242 Evatt to Beasley and Hodgson

Cablegram 23 CANBERRA, 22 January 1947, 5.35 p.m.

MOST IMMEDIATE

Your 24 and 29.

No further written communication is necessary at this stage. At Thursday's meeting you should concentrate on procedure which is basic to the whole question. Telegram 14, though it deals with procedure for the whole settlement, is not merely procedural but has much wider significance.

2. It is particularly important that you should press our proposal for an Interim Agreement. We still consider that this should be prepared at the next meeting of the Council of Foreign Ministers, subject to full participation by all belligerents in such preparation. We realise that this would involve modification of the agenda of the March meeting, but do not regard this as an obstacle. The Council of Foreign Ministers appears quite vague as to its next steps, and while its members vacillate the position in Germany may well deteriorate further.

3. Your 24. The views expressed in our 15 are necessarily provisional. [1] We would not be prepared to expand them at this stage. In our view we can only usefully do so in the course of a free exchange of views with representatives of all other belligerents, with access to all facts and proper arrangements for full and free discussions.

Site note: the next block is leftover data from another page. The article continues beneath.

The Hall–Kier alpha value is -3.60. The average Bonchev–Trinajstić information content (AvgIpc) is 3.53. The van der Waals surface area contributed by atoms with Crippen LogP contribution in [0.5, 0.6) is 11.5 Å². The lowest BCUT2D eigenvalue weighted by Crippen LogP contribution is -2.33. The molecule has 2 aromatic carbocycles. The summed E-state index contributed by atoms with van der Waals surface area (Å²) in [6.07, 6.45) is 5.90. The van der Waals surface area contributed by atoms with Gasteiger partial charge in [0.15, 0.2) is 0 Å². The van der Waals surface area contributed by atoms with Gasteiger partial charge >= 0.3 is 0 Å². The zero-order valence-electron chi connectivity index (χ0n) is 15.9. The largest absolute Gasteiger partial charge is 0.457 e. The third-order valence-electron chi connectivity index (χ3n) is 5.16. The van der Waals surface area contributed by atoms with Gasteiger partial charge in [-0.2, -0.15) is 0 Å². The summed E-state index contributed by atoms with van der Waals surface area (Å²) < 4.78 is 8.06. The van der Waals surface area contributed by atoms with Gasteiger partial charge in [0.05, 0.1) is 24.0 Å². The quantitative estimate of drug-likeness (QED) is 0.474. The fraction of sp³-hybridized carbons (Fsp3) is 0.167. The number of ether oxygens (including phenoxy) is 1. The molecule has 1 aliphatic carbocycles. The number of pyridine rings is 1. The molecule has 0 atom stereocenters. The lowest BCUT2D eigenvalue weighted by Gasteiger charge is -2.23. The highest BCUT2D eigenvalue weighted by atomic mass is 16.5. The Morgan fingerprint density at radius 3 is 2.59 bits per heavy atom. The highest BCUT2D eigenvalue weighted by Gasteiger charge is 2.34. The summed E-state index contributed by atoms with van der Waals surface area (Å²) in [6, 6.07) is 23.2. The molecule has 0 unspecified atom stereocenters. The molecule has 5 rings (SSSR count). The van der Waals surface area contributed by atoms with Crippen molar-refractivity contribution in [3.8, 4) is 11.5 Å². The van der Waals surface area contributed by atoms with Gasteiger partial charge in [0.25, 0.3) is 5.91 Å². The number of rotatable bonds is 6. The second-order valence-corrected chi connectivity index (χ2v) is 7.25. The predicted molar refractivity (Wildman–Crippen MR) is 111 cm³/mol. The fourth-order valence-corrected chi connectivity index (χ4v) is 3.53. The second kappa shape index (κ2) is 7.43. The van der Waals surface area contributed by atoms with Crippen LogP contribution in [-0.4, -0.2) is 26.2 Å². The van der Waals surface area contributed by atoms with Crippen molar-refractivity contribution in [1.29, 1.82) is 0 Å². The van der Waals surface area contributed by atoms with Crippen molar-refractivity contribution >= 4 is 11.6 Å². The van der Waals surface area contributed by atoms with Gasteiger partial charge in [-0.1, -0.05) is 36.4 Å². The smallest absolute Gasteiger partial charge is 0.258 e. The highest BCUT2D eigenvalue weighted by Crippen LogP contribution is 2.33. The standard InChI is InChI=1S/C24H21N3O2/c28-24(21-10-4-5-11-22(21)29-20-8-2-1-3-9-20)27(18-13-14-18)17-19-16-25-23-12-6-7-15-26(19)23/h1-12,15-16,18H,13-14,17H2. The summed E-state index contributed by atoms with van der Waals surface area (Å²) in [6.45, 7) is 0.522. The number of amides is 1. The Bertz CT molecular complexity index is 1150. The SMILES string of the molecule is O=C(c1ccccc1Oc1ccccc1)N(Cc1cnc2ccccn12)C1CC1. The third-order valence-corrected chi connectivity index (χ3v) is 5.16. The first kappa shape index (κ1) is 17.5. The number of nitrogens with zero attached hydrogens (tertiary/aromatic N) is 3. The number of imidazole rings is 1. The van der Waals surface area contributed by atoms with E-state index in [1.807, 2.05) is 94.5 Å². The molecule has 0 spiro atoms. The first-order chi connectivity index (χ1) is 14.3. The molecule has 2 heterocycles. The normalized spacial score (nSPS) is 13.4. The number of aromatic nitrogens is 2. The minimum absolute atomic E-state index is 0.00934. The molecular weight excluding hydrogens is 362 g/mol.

4. On questions of substance you should therefore exercise caution and reserve, all the time seeking the opportunity to express our views more fully at a later date.

1 In a long cablegram 15 of 13 January, Evatt advanced Australian political and economic policy regarding a German peace treaty. Two major planks were that a treaty should not be so harsh as to encourage a revival of Nazism and that it should not be considered in isolation but as part of a 'just and durable overall peace structure'. Hodgson's cablegram 24 of 17 January sought more detail on how Evatt envisaged the interim government of Germany.

[AA : A1068, E47/15/5/2/6]